- K-12th grade

- spiral program, with much review

- manipulatives: many items for the 3rd grade program

- teacher intensive and long lessons in the early years

- thorough; covers all math topics

- familiarity for testing; most national tests are worded and laid out in a similar style to Saxon

- incremental steps are helpful for some students, while others students are frustrated that the incremental steps are spread too far apart (ex: step 1 of a process shown in one lesson; step 2 not shown until two to ten lessons later)

- can be overwhelming -- B&W; lots on a page; many topics covered on one page

- workbooks up through 3rd grade; textbook with student writing out the problems starting in 4th grade

- becomes increasingly abstract in presentation/instruction after 3rd grade

- relies more on formula memorization rather than mathematical thinking in the higher grade levels

 

 

Other Supplements

We found all of these enjoyable, and a good "break" or supplement to spine math:

- The Complete Book of Math (gr. 1-2) (gr. 3-4)

- Math Discoveries with Pattern Blocks

- Math Discoveries with Geoboards

- Cusienaire Rod books

- Dot Paper Geometry

- Geometry and Fractions with Tangrams

- Mathlink Cubes Activity Book

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I started off with Saxon K... brought my oldest to tears (not because it was too difficult, but because of the seemingly endless repetition). Some children thrive with this program, others do not.

 

We moved to Singapore Earlybird & went through book 3B. Singapore was just what we needed K-3rd, but I wasn't doing very well with it towards the end. Again, this was MY issue, not Singapore.

 

We've been using Sadlier-Oxford for my oldest since 4th, through K12 and both of us are much happier. It's more of a mastery approach than the incremental/spiral of Saxon and Abeka --a system in which at least two of my children seem to thrive.

 

With the middle two children, we started off with Abeka workbooks. That was fine for my dd until about 1/3 of the way through Book 2, at which point the method became very tedious for her, we switched her immediately to the Sadlier-Oxford book 3, and she's been blossoming.

 

My Ker, I'm hoping he'll be fine through Abeka 2 or 3 (because it will be MUCH easier for me), but if not, I'm tempted to try chalkdust (Math Matters) 3 with him -- only because I don't want to sign him up for K12 for just one course (since he's doing the history, etc. with his older sister).

 

I'm toying with trying RightStart Math with the next two girls... I have 2+ years before that happens, so I guess we'll see how we're doing at that point in time. Although, if she starts "demanding" to do school work before I'm ready to teach her, I'm 99% sure I'll head back to the Abeka workbooks because they are just so easy for me to implement.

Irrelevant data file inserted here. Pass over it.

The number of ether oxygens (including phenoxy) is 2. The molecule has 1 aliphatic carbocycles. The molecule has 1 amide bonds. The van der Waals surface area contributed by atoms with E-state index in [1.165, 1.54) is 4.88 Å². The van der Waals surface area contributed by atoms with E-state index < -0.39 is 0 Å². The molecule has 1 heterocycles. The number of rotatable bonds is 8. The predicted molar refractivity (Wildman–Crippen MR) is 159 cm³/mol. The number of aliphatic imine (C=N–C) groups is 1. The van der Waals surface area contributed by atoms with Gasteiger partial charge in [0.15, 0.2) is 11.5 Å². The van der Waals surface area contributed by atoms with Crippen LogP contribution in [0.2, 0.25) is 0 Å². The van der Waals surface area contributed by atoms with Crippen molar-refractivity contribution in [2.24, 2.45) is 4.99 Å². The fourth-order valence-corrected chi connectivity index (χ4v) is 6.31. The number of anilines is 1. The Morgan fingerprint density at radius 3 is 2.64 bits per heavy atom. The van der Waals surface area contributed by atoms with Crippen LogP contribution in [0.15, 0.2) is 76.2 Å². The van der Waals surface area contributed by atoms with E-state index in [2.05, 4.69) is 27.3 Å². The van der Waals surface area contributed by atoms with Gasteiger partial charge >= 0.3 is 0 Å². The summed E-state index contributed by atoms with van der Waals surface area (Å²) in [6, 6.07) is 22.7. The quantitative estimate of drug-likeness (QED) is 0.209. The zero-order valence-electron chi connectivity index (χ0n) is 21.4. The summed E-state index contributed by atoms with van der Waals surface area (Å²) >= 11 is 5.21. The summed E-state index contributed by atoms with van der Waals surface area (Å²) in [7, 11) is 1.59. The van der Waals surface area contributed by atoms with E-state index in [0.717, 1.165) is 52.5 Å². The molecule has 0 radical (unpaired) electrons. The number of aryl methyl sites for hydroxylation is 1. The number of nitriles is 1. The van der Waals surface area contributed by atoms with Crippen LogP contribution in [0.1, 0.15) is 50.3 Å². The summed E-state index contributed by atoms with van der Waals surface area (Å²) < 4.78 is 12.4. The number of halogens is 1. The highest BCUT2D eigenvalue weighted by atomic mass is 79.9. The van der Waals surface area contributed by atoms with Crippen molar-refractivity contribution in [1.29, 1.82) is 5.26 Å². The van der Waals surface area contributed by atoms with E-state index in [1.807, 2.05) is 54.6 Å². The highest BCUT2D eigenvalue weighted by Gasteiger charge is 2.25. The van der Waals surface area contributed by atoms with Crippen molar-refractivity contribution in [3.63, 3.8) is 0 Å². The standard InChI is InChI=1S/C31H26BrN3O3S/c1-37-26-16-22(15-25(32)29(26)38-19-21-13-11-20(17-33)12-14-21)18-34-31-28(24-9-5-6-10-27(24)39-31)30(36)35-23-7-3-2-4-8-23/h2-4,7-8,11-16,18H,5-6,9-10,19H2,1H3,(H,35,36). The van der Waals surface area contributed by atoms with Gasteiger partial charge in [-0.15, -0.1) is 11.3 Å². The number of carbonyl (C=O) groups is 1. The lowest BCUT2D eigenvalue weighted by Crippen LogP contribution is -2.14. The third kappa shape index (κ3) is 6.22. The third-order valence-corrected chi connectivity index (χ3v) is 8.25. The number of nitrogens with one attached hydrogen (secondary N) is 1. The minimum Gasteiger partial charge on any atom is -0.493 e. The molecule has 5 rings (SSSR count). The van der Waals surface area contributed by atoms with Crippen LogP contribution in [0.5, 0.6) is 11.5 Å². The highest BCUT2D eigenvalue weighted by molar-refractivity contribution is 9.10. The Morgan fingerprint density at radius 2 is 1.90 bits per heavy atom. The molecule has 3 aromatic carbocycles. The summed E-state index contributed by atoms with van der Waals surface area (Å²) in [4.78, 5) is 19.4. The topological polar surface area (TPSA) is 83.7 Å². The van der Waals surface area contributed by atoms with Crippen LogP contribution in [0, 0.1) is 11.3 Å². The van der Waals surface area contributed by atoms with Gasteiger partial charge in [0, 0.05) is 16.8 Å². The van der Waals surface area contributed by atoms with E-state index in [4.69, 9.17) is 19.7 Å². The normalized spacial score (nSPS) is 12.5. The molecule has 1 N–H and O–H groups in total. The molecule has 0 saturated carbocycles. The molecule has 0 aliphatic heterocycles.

Our plan is to complete Pre-Algebra B with K12, and then have the children move into Chalkdust Math Algebra 1, and following courses.

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The pace of Horizons has become a little overwhelming for ds (and I don't feel like he's truly learning the concepts)...

 

This is exactly why we switched to MUS. (Although we used another traditional text.) My eldest ds could not master a concept before the next was being introduced. We actually used MUS for both ds's one year and when they started saying how "easy" it was I became concerned it wasn't rigourous enough. So, we switched back to a traditional text and I was quickly reminded of the need my guys have for mastery. We are back to MUS and math is no longer a stressfull subject in our home.

 

As for the instruction from Mr. Demme, it has been a Godsend for us. Both boys have done well with his explanations. There have been very few times that I have had them watch it over, but when that's necessary it does the job. (And fwiw, I watch it with them.) I also like that they watch it on Monday and the rest of the week the concept is cemented through the exercises but with plenty of review. Also, if someone else hasn't mentioned or you haven't already viewed them, they have excellent video samples on the site.

 

I have to admit that the unconventional sequence was something I had to get over. Once I did, I realized that this is the math they both needed. We are happy again with math and there are no tears!! Now, when they say it's "easy" I just smile because I know they understand the concept and will master it. :)

 

All that being said, I agree with the other ladies. You have to find what fits your and your children's needs.

 

hth,

Edited by angela&4boys
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We switched to Right Start after struggling with the pace of R&S - RS has by far been the best fit for us; I tried a couple of others and they all had more drawbacks than positives in my experience. I do have a visual-spatial learner, though, so it may not work as well with one who is auditory.

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And I'll just add:

- our math-minded student is an Auditory-Sequential learner (intakes info best auditorily, and processes that info sequentially/abstractly/parts-to-whole)